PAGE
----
• Red Hat, Inc. (RHT) Shares Bought by Aperio Group LLC
  • Cloudera, Inc. (CLDR) vs. Red Hat, Inc. (RHT): Breaking Down the Data

Software: VidCutter, Super Productivity, MKVToolNix

  • VidCutter 5.0 Released With Improved UI, Frame Accurate Cutting
    A new version of VidCutter, a free video trimmer app, is available for download. VidCutter 5.0 makes it easier to cut videos to specific frames, improves the export of video clips with audio and subtitle tracks, and refreshes the default application icon. Why Vidcutter? If you want split video, trim video, or join video clips into a single montage then Vidcutter is ideal. The app lets you perform these tasks, as well as many more, quickly and easily. VidCutter is a Qt5 application that uses the open-source FFMpeg media engine.
  • Linux Release Roundup: Fedora 27, Shotwell, Corebird + More
    It’s been another busy week in the world of Linux, but we’re here to bring you up to speed with a round-up of the most notable new releases. The past 7 days have given us a new version of free software’s most popular photo management app, a new release of a leading Linux distribution, and updated one of my favourite app finds of the year.
  • Super Productivity is a Super Useful To-Do App for Linux, Mac & Windows
    Super Productivity is an open-source to-do list and time tracking app for Windows, macOS and Linux. It’s built using Electron but doesn’t require an internet connection (which is pretty neat). And it has (optional) integration with Atlassian’s Jira software.
  • MKVToolNix 18.0.0 Open-Source MKV Manipulation App Adds Performance Improvements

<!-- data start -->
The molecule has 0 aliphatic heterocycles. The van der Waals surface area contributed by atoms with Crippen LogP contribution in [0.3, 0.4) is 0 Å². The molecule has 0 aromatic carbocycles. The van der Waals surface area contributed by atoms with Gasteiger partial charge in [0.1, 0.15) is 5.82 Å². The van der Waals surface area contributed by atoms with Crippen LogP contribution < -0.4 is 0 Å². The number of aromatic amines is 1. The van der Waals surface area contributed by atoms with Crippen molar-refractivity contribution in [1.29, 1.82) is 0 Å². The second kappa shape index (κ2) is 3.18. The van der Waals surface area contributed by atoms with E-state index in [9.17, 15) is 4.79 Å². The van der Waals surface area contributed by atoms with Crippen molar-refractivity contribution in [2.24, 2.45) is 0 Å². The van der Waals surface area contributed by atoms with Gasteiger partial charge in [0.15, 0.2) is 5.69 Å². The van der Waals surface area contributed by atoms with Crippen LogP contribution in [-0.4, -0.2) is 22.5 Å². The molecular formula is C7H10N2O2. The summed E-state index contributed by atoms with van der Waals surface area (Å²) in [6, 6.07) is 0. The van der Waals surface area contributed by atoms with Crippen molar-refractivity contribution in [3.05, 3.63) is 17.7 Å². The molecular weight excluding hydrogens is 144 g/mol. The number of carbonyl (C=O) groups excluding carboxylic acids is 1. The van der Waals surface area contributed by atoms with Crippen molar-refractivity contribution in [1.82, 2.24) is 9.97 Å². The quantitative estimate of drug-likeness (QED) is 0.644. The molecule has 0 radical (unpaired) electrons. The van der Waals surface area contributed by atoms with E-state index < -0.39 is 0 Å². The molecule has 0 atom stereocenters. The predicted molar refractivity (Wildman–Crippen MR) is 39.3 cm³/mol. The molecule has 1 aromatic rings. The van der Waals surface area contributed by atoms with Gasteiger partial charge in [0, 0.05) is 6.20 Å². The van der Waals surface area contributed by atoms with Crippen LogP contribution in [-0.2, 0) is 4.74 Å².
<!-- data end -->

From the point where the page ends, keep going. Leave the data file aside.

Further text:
A new stable release of the MKVToolNix open-source and cross-platform MKV (Matroska) manipulation software arrived this past weekend with various performance improvements and bug fixes. MKVToolNix 18.0.0 continues the monthly series of stability and reliability updates by adding performance improvements to both the AVC and HEVC ES parsers thanks to the implementation of support for copying much less memory, and enabling stack protection when building the program with Clang 3.5.0 or a new version.

OSS Leftovers

  • Reveal.js presentation hacks
    Ryan Jarvinen, a Red Hat open source advocate focusing on improving developer experience in the container community, has been using the Reveal.js presentation framework for more than five years. In his Lightning Talk at All Things Open 2017, he shares what he's learned about Reveal.js and some ways to make better use of it. Reveal.js is an open source framework for creating presentations in HTML based on HTML5 and CSS. Ryan describes Gist-reveal.it, his project that makes it easier for users to create, fork, present, and share Reveal.js slides by using GitHub's Gist service as a datastore.
  • Font licensing and use: What you need to know
    Most of us have dozens of fonts installed on our computers, and countless others are available for download, but I suspect that most people, like me, use fonts unconsciously. I just open up LibreOffice or Scribus and use the defaults. Sometimes, however, we need a font for a specific purpose, and we need to decide which one is right for our project. Graphic designers are experts in choosing fonts, but in this article I'll explore typefaces for everyone who isn't a professional designer.
  • Broader role essential for OpenStack Foundation, says Mirantis’ Renski
  • URSA Announces Name Change to Open Source Integrators to Reflect Their Full Spectrum of Open ERP Expertise
  • 2018 is Year for Open Source Software for Pentagon
    The US Pentagon is set to make a major investment in open source software, if section 886 of the National Defense Authorization Act for Fiscal Year 2018 is passed. The section acknowledges the use of open source software, the release of source code into public repositories, and a competition to inspire work with open source that supports the mission of the Department of Defense.
  • How startups save buckets of money on early software development
     

    Moving along, we have to segue with a short modularity lesson. More specifically, how modularity applies to software.

    Essentially, all products and services become cheaper and more plentiful when all the processes involved in production become modularised.

today's howtos